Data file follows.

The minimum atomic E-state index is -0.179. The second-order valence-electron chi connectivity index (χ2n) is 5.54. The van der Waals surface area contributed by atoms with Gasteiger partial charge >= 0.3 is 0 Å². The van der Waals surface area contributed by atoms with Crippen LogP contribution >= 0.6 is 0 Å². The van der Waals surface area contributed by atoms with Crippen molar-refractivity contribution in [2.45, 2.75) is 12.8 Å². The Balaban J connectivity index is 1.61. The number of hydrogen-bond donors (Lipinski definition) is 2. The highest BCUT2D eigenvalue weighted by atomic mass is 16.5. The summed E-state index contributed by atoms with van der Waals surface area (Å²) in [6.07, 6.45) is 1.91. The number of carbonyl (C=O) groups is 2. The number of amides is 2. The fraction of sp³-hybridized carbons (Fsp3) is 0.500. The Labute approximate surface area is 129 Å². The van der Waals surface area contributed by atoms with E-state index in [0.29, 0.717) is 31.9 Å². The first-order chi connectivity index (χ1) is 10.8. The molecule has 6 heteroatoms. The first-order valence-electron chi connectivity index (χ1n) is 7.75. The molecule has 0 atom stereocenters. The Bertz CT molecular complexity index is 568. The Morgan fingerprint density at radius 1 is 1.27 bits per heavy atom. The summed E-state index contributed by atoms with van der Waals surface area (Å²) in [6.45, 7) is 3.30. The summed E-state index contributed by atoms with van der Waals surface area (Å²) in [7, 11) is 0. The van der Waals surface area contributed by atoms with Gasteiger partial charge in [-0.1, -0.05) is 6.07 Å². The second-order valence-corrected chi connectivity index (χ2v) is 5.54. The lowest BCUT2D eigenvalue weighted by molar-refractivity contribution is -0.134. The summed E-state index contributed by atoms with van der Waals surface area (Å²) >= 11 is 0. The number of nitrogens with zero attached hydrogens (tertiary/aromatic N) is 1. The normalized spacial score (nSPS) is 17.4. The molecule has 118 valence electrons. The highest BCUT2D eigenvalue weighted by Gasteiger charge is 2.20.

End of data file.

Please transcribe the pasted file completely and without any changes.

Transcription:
The minimum atomic E-state index is -0.179. The second-order valence-electron chi connectivity index (χ2n) is 5.54. The van der Waals surface area contributed by atoms with Gasteiger partial charge >= 0.3 is 0 Å². The van der Waals surface area contributed by atoms with Crippen LogP contribution >= 0.6 is 0 Å². The van der Waals surface area contributed by atoms with Crippen molar-refractivity contribution in [2.45, 2.75) is 12.8 Å². The Balaban J connectivity index is 1.61. The number of hydrogen-bond donors (Lipinski definition) is 2. The highest BCUT2D eigenvalue weighted by atomic mass is 16.5. The summed E-state index contributed by atoms with van der Waals surface area (Å²) in [6.07, 6.45) is 1.91. The number of carbonyl (C=O) groups is 2. The number of amides is 2. The fraction of sp³-hybridized carbons (Fsp3) is 0.500. The Labute approximate surface area is 129 Å². The van der Waals surface area contributed by atoms with E-state index in [0.29, 0.717) is 31.9 Å². The first-order chi connectivity index (χ1) is 10.8. The molecule has 6 heteroatoms. The first-order valence-electron chi connectivity index (χ1n) is 7.75. The molecule has 0 atom stereocenters. The Bertz CT molecular complexity index is 568. The Morgan fingerprint density at radius 1 is 1.27 bits per heavy atom. The summed E-state index contributed by atoms with van der Waals surface area (Å²) in [6.45, 7) is 3.30. The summed E-state index contributed by atoms with van der Waals surface area (Å²) in [7, 11) is 0. The van der Waals surface area contributed by atoms with Gasteiger partial charge in [-0.1, -0.05) is 6.07 Å². The second-order valence-corrected chi connectivity index (χ2v) is 5.54. The lowest BCUT2D eigenvalue weighted by molar-refractivity contribution is -0.134. The summed E-state index contributed by atoms with van der Waals surface area (Å²) >= 11 is 0. The number of nitrogens with zero attached hydrogens (tertiary/aromatic N) is 1. The normalized spacial score (nSPS) is 17.4. The molecule has 118 valence electrons. The highest BCUT2D eigenvalue weighted by Gasteiger charge is 2.20.